The new, more compact, full-color glossy Month-By-Month Gardening is divided into months, using subheads, making it easier to see at a glance what needs to be done in each category that month. Each month has several “Here’s How” sidebars, and there are color pictures of plants, planting techniques, a few common garden pests and more. The pictures are especially useful.

“It does help, if you are new to gardening or don’t know a lot about it, to see those pictures — the close-ups, the illustrations,” Judy said. Some garden books are written in “garden language” that a new gardener has not yet learned. “Novice gardeners feel more comforted by seeing pictures and illustrations.”

Here in the middle of winter, there is very little real gardening to be done, but Judy passed along several ideas of how to begin to get ready for spring. Here’s what she suggests:

  • “Start a garden notebook, if you don’t have one.” The notebook can be a simple looseleaf binder, one with pockets to hold labels, seed packets or other small items. “It makes such a difference in knowing what happened in the past and what you have thought of doing before, or want to do. It helps you keep a record of what didn’t work, and can help you not make mistakes in the future.”
  • If you’re going to start plants from seed – and it’s really kind of fun, gives you a sense of satisfaction – start thinking about that in February.” Most common plants take only about eight weeks from sowing to setting out in the garden. “You want to be ready and get all your equipment together.” (And here are a couple of tips for growing your own transplants from seeds: You don’t need special grow lights, Judy said. For growing seeds, a couple of fluorescent lights will be fine. If you don’t have a grow light or a shop light, and you’re not getting enough light on your plants, use aluminum foil to reflect the light onto the plants. “It really helps, and it’s nice and cheap,” Judy said.)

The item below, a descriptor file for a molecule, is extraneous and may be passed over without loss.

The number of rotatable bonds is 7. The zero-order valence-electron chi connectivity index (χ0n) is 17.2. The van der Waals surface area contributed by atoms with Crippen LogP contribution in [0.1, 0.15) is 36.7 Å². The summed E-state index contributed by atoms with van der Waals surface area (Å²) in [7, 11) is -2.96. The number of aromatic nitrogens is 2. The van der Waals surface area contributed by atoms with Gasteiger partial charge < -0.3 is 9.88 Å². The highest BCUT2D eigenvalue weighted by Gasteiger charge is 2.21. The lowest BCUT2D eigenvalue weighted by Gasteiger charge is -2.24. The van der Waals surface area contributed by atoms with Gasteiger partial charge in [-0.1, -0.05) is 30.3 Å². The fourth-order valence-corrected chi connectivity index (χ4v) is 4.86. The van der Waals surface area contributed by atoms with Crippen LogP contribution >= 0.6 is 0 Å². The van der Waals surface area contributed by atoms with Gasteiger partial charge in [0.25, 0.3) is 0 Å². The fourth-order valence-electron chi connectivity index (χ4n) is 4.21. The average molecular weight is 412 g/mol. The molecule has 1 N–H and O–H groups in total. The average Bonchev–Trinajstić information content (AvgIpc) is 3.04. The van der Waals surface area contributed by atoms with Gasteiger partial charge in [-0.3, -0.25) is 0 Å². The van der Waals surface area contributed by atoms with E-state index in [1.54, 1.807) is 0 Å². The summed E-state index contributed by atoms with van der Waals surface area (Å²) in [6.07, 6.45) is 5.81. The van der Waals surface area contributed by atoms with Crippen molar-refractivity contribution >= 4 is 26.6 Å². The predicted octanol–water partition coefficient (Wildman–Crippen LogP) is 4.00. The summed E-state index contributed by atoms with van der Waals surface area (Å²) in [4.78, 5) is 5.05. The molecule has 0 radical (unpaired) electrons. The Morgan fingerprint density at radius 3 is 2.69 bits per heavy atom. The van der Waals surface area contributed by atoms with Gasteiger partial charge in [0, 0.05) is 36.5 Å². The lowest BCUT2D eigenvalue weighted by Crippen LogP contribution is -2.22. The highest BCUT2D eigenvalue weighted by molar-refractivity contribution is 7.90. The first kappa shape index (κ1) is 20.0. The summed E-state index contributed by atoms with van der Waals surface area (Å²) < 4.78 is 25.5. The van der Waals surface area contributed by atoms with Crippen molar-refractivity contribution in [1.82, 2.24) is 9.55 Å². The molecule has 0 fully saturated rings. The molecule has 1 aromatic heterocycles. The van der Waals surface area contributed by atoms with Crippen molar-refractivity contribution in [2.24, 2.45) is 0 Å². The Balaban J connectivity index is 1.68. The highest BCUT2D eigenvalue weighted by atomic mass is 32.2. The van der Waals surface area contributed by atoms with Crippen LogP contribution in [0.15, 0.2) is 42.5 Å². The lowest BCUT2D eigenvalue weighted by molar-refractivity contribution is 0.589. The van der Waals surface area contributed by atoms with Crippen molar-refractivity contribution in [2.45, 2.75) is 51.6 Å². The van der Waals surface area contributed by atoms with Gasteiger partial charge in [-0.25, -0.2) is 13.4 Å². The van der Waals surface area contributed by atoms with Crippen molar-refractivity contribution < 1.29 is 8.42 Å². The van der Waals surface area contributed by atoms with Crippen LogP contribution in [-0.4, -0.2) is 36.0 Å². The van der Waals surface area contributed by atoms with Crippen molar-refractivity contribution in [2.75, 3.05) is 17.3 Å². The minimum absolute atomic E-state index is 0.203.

• She also recommends February as the time to have the soil tested if you haven’t had that done in the past five years. You can do that through your county’s extension service now and avoid the rush of the busier time in early spring. It will make a huge difference in how successfully things will grow in your garden, she said. “In the lawn, it can tell you everything, and mean the difference between success and failure.”
  • It’s also a good time to have your lawnmower serviced. “Particularly, have the blade sharpened. If it doesn’t cut correctly it can lave spots where disease can enter,” Judy said. “Lawnmower maintenance services get plenty busy in April, so get it done before the season starts.”

Book giveaway!

Month by Month bookWhat’s your must-do garden task during the winter off-season? Leave a comment at the end of this post by 6 p.m. Friday, Jan. 31 to be entered in a drawing to win a copy of Month-By-Month Gardening in Tennessee & Kentucky. Don’t forget to provide an email address so I can contact the winner. (The book can only be sent to addresses in the United  States and Canada.)

 

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10 Responses

  1. The temperature here is sub-zero. All I can do right now is imagine the possibilities!

  2. Lately, with this dreadful winter, the main thing I do is pick up fallen branches and twigs, and peruse those pornographically gorgeous garden catalog dreaming of days ahead!

  3. I am ready for spring when winter loses its grip. Let’s go! Let’s garden!

  4. The only garden task I have this time of year is to keep alive the plants wintering over in my sunroom. I’m glad to say, they’re hanging in there – but I’d love to have this guide to help me with bigger and better projects outdoors. As soon as it hits 50 or 60 degrees again!

  5. Researching how and when to plant. I’m a newbie!

  6. Your blog is helping me picture Spring in below 0 temperatures. Looking forward to using some of your suggestions soon!

  7. My task is to organize the messy pile of gardening tools I stacked up in the shed at the end of the summer!

  8. Looks like a book every gardener needs!